Government Schemes Current Affairs - 2019
Latest Government Schemes Current Affairs 2019 for UPSC Exams, Bank Exams, Civil Services, SSC and other Competitive Exams. This category comprises current affairs related to various welfare schemes of Government of India and State Governments.
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A study from the Research Institute for Compassionate Economics (r.i.c.e) study on the Pradhan Mantri Ujjwala Yojna (PMUY) makes the following observations:
- Most rural households with LPG (liquefied petroleum gas) connections still use chulhas with firewood or dung cakes which are the detriment of rural health.
- 85% of Ujjwala beneficiaries in rural Bihar, Madhya Pradesh, Uttar Pradesh and Rajasthan still use solid fuels for cooking, due to financial reasons as well as gender inequalities.
- In the four States surveyed, there was a substantial increase in LPG ownership due to the scheme, with 76% of households now owning an LPG connection.
- Overall only 27% of households exclusively used the gas stove and another 37% reported using both the chulha and the gas stove, while 36% used chulha exclusively.
- Whereas among those who received LPG connection through PMUY, almost 53% exclusively used the chulha, while 32% used both.
- The beneficiaries of PMUY are poorer, on average than households who got LPG on their own. Refilling the cylinder is a greater fraction of their monthly consumption, and they may be less likely to get a refill immediately after a cylinder becomes empty.
- Almost 70% of households do not spend anything on solid fuels, meaning that the relative cost of an LPG cylinder refill, even if subsidised, is far higher.
- Women are not typically economic decision-makers in the household, hindering a shift to LPG usage.
- 70% of respondents thought the gas stove was better for the health of the cook (typically a woman), more than 86% felt that cooking on the chulha was better for the health of those eating, reflecting ignorance of the fact that ambient air pollution is harmful even to those who are not cooking the food.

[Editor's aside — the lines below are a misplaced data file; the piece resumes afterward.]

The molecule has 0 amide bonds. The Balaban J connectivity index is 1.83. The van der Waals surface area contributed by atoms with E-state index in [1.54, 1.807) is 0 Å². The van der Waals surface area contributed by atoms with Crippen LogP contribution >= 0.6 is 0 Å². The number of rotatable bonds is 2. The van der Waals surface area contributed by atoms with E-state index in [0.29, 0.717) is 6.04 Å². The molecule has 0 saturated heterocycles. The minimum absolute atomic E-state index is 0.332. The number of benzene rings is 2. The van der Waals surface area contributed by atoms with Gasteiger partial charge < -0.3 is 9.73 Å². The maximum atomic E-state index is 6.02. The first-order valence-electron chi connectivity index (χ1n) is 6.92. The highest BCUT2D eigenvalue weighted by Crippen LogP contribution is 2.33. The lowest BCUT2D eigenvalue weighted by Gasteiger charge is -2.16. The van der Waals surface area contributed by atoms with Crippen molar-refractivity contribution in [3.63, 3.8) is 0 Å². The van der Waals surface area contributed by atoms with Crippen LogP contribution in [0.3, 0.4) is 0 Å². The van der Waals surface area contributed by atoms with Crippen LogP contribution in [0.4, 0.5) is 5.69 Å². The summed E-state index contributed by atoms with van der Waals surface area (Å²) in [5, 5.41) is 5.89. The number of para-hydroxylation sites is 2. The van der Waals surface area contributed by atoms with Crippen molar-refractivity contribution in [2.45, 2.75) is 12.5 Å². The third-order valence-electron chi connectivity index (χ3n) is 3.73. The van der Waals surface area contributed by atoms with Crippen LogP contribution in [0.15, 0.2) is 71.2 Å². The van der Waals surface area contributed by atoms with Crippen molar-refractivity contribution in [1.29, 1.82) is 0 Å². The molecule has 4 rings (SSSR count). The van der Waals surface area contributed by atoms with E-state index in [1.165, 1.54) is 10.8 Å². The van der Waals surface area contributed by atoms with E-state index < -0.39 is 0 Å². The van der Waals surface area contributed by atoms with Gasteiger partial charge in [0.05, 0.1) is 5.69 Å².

The survey covered a random sample of 1,550 households in 11 districts of the four States, which collectively have two-fifths of the country’s rural population.
In its election manifesto for the Lok Sabha Elections 2019, the Congress party has announced a Minimum Income scheme Nyuntam Aay Yojna (Nyay) as a surgical strike against poverty.
Key Facts about the Proposed Scheme
- The Nyay scheme is targeted towards 5 crore families who are the poorest 20 per cent in India.
- Nyay scheme guarantees each family a cash transfer of Rs. 72,000 a year and as far as possible the money will be transferred to a bank account of a woman in the family.
- There will a design phase (3 months), followed by pilot and testing phases (6-9 months) before the rollout of the plan.
- The scheme will be implemented in phases and the estimated cost will be less than 1 per cent of the GDP in the first year, and less than 2 per cent of the GDP in the second year and thereafter.
- As the nominal GDP grows and the families move out of poverty, the cost will decline as a proportion of the GDP.
- If brought to power, Congress announces the appointment of an independent panel of economists, social scientists and statisticians to oversee the design, testing, rollout and implementation of the programme. The programme will move from one stage to the other only after a go-ahead from the panel.
- The Nyay scheme would be a joint scheme of the central and state governments.
- Nyay scheme will be funded through new revenues and rationalisation of expenditure. Current merit subsidy schemes that are intended to achieve specific objectives will be continued.
Economists say that income-support schemes of this type cannot coexist with subsidies on account of the resultant fiscal burden. On a standalone basis, the proposed scheme, for 5 crore households, will add 1.9 per cent of GDP to the fiscal deficit and the projected outlay could be higher than India’s health budget estimated at about 1.4 per cent of GDP.